Big Brains: Off Chemusa


We are having a talk on energy in our country, the one we all claim to love. We are busy taking turns in talking about how we, men, can also help add to the country’s grid power – of course, through the use of brains and not what shallow minds may insinuate.

The place is called Big Brains: Off Chemusa. It is a hub of activity, tucked somewhere adjacent to [or is it behind?] the market. The intoxicating stuff is in its plentiful but so is the garnishing talk and images that make the heart to appreciate as the eyes pan around.

“The electricity gensets have long been installed but the blackouts are back in their plentiful. Power less than a quarter day, in all townships! What exactly is wrong with this country?” Asks aloud ‘Atsogoleri’ Rob M.


Getting an immediate response from Lackson. “Nanga simumangosiyira ndi kunyoza boma basi! [It’s because we blame the government for anything and everything; you mean, we can’t, for once, think about how each one of us can contribute solutions to problems affecting our country?]”

“Like what? The government must take its fair share of blame, which is the large part of the blame of course. After all, politicians campaign that they will give us the best of life when voted in government; hence, they must not be spared the blame since they put in place cosmetic policies,” says ‘Atsogoleri’.

But Lackson is far from buying this line of reasoning. He maintains that he is one of the many in our population who always wonder why the government continues to get blamed when engineers in our country are spared from the same.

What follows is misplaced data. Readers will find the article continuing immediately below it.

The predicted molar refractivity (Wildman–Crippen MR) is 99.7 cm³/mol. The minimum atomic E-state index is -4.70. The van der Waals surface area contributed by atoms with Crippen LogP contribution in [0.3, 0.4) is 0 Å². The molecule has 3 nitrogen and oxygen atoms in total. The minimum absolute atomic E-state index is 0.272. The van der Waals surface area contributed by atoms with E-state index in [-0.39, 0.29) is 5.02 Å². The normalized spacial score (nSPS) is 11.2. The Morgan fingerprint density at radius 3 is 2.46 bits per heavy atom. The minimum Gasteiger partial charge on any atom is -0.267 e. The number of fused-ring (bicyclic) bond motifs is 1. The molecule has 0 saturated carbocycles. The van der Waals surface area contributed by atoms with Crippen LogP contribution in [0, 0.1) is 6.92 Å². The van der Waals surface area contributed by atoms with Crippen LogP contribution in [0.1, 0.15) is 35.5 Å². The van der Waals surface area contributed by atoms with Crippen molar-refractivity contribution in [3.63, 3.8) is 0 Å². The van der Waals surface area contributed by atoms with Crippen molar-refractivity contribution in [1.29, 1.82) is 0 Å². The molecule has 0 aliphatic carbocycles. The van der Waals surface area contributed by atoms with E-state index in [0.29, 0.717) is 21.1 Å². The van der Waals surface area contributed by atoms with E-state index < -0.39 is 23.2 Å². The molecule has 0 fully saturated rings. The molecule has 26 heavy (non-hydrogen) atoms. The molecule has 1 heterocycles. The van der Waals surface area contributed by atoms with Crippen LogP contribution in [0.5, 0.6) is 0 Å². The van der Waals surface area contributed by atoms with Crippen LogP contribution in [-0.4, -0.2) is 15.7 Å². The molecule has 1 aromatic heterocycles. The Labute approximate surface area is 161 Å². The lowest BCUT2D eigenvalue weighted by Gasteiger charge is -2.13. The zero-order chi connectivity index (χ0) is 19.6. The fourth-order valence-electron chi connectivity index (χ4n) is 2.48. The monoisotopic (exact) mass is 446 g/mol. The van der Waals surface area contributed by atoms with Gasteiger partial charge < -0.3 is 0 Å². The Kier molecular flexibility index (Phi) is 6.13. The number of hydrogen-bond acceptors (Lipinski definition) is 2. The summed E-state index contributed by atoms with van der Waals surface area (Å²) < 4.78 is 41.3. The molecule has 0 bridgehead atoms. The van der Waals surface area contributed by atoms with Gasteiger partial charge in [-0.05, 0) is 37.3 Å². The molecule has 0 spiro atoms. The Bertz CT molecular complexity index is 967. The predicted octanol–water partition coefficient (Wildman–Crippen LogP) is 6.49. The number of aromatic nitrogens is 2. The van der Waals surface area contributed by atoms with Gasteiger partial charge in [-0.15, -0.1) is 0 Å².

“You blame the government and, yet, it invested heavily in establishing The Polytechnic over 50 years ago. Where are the engineers that have graduated from that institution? Are they adding value to the country’s development initiatives or they are busy signing cheques in the confines of air-conditioned banking offices, clad in neckties and suits? We all have to ask ourselves what we have done in our respective portfolios and professions to assist bail Malawi out of numerous problems we are facing. We should realise that everyone has a role to play somewhere. Enanu mumangodziwa kuba magetsi, madzi, ndi mafuta basi!”

He continues: “We have had some of these problems since the Bakili Muluzi era, Mutharika of the ‘tiyende pamodzi’ fame, Joyce Banda of the ‘Amayi’ fame and, indeed, Mutharika of APM fame. Have we, professionals, advised these regimes? Are we also not busy trying to pocket allowances for continuous workshops that are organised back to back in exclusive transient and resort hotels? Shame on us Malawians, we love our pockets and our greed, we can’t invest in research!”

But others in the Crew question Lackson’s insistence that professionals should add value to the country’s development when our governments have paid little, or no attention, to scientific research, let alone adding a permanent solution pack to the economic and development landscape of the country.

“Why can’t we, for once, seriously develop our renewable energy base and heavily invest in it as opposed to the temporary electricity generators? We have, after all, plenty of wind, water, sun and sources of energy. Why can’t the government and our engineers brainstorm on this and save our country from sinking economically because we don’t have reliable power to generate growth?” Interrupts Joe, as he earns the bulk of all the heads in nods!

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